International flags welcome diverse student body to Charlottetown school

·3 min read
Sixty-six flag posters wrap around the walls of the cafeteria at Queen Charlotte Intermediate School in Charlottetown.  (Laura Meader/CBC - image credit)
Sixty-six flag posters wrap around the walls of the cafeteria at Queen Charlotte Intermediate School in Charlottetown. (Laura Meader/CBC - image credit)

The cafeteria at Queen Charlotte Intermediate School in Charlottetown has had a makeover — its walls are now lined with large vibrant posters of flags from around the world.

With an ever-increasing diversity among students and staff — there are currently students from 66 different countries — they say it's an effective way to send a message that everyone is welcome.

"It's really cool to like to be able to see your flag, and having people see their flag," said Jerome Chen, the student council co-president. Chen moved to P.E.I. from Taiwan.

Antonio Moraru, born in Romania, is the other co-president. He said it's good to see the images of flags around the cafeteria.

"It's just incredible to see, people from all different cultures and backgrounds and we get to know them," Moraru said.

"We took a step and we're proud of the diversity."

'Feel more that they belong'

Some students new to P.E.I. said it can be hard adjusting to life in a different country, and even just seeing that familiar flag from home can help.

Antonio Moraru, Jerome Chen, Anna Clark and Juliette Bader are on Queen Charlotte's student council, and are pleased with the flag project.
Antonio Moraru, Jerome Chen, Anna Clark and Juliette Bader are on Queen Charlotte's student council, and are pleased with the flag project. (Laura Meader/CBC)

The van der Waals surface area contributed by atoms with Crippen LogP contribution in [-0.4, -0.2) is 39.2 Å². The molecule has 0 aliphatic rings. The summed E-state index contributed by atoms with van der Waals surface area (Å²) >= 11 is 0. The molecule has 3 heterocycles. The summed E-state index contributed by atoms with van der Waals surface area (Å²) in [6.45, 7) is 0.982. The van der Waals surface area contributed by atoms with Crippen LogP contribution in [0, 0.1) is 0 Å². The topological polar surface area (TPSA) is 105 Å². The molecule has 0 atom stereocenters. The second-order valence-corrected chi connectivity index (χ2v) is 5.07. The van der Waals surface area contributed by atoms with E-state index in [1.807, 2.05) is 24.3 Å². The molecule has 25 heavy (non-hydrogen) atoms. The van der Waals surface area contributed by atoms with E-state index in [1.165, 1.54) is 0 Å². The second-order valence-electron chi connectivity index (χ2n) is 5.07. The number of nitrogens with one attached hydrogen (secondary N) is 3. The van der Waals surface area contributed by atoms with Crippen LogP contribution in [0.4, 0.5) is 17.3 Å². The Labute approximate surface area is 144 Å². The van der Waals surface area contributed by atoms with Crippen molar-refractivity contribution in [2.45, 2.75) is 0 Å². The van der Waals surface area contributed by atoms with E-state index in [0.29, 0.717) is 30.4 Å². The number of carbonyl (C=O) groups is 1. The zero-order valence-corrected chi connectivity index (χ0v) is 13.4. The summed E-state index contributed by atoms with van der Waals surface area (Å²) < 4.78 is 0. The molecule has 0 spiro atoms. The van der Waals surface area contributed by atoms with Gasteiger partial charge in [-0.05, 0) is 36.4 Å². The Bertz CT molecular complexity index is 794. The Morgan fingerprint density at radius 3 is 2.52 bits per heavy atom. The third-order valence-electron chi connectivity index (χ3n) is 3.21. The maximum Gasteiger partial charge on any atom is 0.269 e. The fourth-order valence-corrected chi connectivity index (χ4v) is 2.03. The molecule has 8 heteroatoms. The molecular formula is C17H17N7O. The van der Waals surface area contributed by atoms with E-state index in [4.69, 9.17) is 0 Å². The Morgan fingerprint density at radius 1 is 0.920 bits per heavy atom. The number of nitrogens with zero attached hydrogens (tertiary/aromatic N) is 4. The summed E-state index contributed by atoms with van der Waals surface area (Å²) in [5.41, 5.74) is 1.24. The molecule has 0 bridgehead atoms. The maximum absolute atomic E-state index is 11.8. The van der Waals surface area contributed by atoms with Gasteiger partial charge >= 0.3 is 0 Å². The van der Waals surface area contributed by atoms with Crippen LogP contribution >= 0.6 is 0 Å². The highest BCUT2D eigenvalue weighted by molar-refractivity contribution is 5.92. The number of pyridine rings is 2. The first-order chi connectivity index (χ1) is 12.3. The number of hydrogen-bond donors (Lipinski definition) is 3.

"When I first came here, it was really hard cause I didn't know how to speak English, so it was hard to learn the language and try to fit in," said Abdul Dabbit, who moved to P.E.I. from Syria when he was in elementary school.

Dabbit believes if someone new arrives at the school and sees their flag, it could make a difference.

"Anyone that comes here that's new, they can feel more that they belong here."

School connections cross borders

Queen Charlotte's principal, K.J. White, said the flags recognize all students are equal and connected to each other through the school.

The posters represent the countries  where students have immigrated to P.E.I. from. The school expects to regularly add more, as students arrive from around the world in increasing numbers.
The posters represent the countries where students have immigrated to P.E.I. from. The school expects to regularly add more, as students arrive from around the world in increasing numbers. (Laura Meader/CBC)

He wants everyone to feel like they're part of the Queen Charlotte Coyotes, the name of the school's teams.

White said the flags have been a two-year project that was a bit delayed by the pandemic, so it feels good to see it completed.

"Here in our cafeteria is kind of the hub of the school," White said. "They come here every day and they feel they belong."

Some students were surprised to learn the school has people from so many different countries.

"It's really nice. Even if people aren't exactly who you are, nobody's the same right? We're all together no matter what," said Juliette Bader, co-vice-president of the student council.

Fellow co-vice-president Anna Clark said the diverse school community deserves celebrating.

"I really think it exposes us in such a good way," she said. "When we're older I think we'll all be just really accepting and more educated and open about all the different cultures."

Next, the school plans a large poster at the school's main entrance which will say "welcome" in more than 30 languages. It also recently held a diversity week with speakers and other activities to raise awareness.

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